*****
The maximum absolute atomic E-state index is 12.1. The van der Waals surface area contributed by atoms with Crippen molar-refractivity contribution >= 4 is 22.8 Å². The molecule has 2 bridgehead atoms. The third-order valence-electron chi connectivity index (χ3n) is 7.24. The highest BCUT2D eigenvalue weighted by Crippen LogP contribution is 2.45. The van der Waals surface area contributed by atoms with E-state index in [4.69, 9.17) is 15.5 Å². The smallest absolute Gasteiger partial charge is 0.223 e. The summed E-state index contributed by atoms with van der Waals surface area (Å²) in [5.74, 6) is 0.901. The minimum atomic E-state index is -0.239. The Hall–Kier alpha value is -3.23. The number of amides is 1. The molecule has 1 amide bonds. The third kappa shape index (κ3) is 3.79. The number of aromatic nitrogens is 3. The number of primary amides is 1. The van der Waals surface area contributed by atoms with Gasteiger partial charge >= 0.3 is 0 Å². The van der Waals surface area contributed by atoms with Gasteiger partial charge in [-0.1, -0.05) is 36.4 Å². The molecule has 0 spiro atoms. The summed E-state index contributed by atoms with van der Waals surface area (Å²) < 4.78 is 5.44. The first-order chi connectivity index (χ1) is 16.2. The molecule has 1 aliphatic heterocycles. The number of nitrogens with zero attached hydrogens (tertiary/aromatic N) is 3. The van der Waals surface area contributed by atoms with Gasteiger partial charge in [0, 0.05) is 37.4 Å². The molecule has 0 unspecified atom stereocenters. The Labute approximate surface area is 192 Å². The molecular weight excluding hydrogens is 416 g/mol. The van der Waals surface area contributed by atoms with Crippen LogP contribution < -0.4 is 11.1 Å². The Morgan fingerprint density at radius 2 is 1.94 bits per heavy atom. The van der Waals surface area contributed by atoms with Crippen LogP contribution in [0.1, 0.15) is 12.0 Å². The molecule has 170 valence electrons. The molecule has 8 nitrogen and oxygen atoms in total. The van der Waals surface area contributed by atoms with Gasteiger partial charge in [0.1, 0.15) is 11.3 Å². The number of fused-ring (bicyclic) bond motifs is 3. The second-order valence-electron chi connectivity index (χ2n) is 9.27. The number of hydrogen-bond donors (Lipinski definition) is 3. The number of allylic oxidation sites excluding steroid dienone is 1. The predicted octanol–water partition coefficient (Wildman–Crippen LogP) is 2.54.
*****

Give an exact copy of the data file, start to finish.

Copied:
The maximum absolute atomic E-state index is 12.1. The van der Waals surface area contributed by atoms with Crippen molar-refractivity contribution >= 4 is 22.8 Å². The molecule has 2 bridgehead atoms. The third-order valence-electron chi connectivity index (χ3n) is 7.24. The highest BCUT2D eigenvalue weighted by Crippen LogP contribution is 2.45. The van der Waals surface area contributed by atoms with E-state index in [4.69, 9.17) is 15.5 Å². The smallest absolute Gasteiger partial charge is 0.223 e. The summed E-state index contributed by atoms with van der Waals surface area (Å²) in [5.74, 6) is 0.901. The minimum atomic E-state index is -0.239. The Hall–Kier alpha value is -3.23. The number of amides is 1. The molecule has 1 amide bonds. The third kappa shape index (κ3) is 3.79. The number of aromatic nitrogens is 3. The number of primary amides is 1. The van der Waals surface area contributed by atoms with Gasteiger partial charge >= 0.3 is 0 Å². The van der Waals surface area contributed by atoms with Gasteiger partial charge in [-0.1, -0.05) is 36.4 Å². The molecule has 0 spiro atoms. The summed E-state index contributed by atoms with van der Waals surface area (Å²) < 4.78 is 5.44. The first-order chi connectivity index (χ1) is 16.2. The molecule has 1 aliphatic heterocycles. The number of nitrogens with zero attached hydrogens (tertiary/aromatic N) is 3. The van der Waals surface area contributed by atoms with Gasteiger partial charge in [0, 0.05) is 37.4 Å². The molecule has 0 unspecified atom stereocenters. The Labute approximate surface area is 192 Å². The molecular weight excluding hydrogens is 416 g/mol. The van der Waals surface area contributed by atoms with Crippen LogP contribution < -0.4 is 11.1 Å². The Morgan fingerprint density at radius 2 is 1.94 bits per heavy atom. The van der Waals surface area contributed by atoms with Crippen LogP contribution in [0.1, 0.15) is 12.0 Å². The molecule has 170 valence electrons. The molecule has 8 nitrogen and oxygen atoms in total. The van der Waals surface area contributed by atoms with Gasteiger partial charge in [0.1, 0.15) is 11.3 Å². The number of fused-ring (bicyclic) bond motifs is 3. The second-order valence-electron chi connectivity index (χ2n) is 9.27. The number of hydrogen-bond donors (Lipinski definition) is 3. The number of allylic oxidation sites excluding steroid dienone is 1. The predicted octanol–water partition coefficient (Wildman–Crippen LogP) is 2.54.